As the disciples contemplate Jesus teaching about speaking the truth in love to the sinner, they wonder how many times must they be willing to go through this process of restoration? Is there a statute of limitations or a seven strikes and you’re out rule? That would seem reasonable! But Jesus does not accept such a small display of grace. Jesus answered, “I tell you, not seven times, but seventy-seven times.” (Matthew 18:22)

Jesus goes on to tell the story of the unmerciful servant who was forgiven a debt he could never repay. Incongruantly, the servant was then unmerciful to a fellow servant who owed him a not insignificant amount of money, though nothing in comparison to the debt he had been forgiven. God expects us to be ambassadors of his grace to one another, in light of his abundant forgiveness to us.

The Dangerous Prayer

As we pray in the Lord’s Prayer, “forgive us our trespasses, as we forgive those who trespass against us.” That is a dangerous prayer! That line in the Lord’s Prayer is a contingency prayer. We are asking God to treat us the same way we are treating others. If we are in a posture of grace, we are asking for grace. However, if we have a judgmental heart toward another, we are petitioning God to judge us! Yikes! The continuous pattern of weekly (even daily) reciting of the Lord’s Prayer reminds us to breath grace in and out of our lives on everyone. We are to be the most forgiving people in the world, because we are the most forgiven people in the world.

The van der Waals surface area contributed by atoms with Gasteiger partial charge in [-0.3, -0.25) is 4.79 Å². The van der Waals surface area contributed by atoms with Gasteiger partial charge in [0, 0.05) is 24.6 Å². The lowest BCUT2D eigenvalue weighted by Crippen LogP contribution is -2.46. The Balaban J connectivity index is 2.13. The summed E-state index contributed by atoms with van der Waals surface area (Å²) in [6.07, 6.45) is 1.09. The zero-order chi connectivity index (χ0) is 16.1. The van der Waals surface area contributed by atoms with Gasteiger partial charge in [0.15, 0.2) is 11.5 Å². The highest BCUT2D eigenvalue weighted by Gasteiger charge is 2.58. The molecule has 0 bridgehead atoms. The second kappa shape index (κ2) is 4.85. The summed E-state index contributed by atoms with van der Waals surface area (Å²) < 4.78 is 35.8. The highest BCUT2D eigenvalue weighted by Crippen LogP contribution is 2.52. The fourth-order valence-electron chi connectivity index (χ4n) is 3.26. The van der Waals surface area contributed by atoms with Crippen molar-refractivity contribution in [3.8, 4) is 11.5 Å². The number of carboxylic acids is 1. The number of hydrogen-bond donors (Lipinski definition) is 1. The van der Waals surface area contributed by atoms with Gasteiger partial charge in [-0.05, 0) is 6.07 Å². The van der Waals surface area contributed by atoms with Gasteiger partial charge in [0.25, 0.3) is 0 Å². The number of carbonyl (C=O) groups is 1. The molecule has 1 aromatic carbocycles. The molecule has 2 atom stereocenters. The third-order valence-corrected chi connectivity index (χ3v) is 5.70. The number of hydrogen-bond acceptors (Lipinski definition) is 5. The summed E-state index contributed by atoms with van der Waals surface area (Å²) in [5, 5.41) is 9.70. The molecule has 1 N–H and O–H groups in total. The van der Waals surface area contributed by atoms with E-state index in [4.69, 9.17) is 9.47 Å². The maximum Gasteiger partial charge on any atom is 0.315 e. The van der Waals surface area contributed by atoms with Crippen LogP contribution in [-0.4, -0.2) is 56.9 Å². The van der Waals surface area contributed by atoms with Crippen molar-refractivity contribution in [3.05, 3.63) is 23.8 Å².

How sweet it is!

Is there someone in your life with whom you have a problematic relationship? How would Jesus encourage you to respond to the challenge? Sadly, in this sinful and fallen world not every relationship is salvaged and restored after sin. But one of the sweetest promises in the Bible is the promise of Jesus’ presence when two or more come together in unity and restoration. “Again, truly I tell you that if two of you on earth agree about anything they ask for, it will be done for them by my Father in heaven. For where two or three gather in my name, there am I with them.” (Matthew 18:19-20) In the most difficult relational moments of life, Jesus will do his greatest redemptive work. Invite him into the mess! Ask his help with the challenge you are facing right now!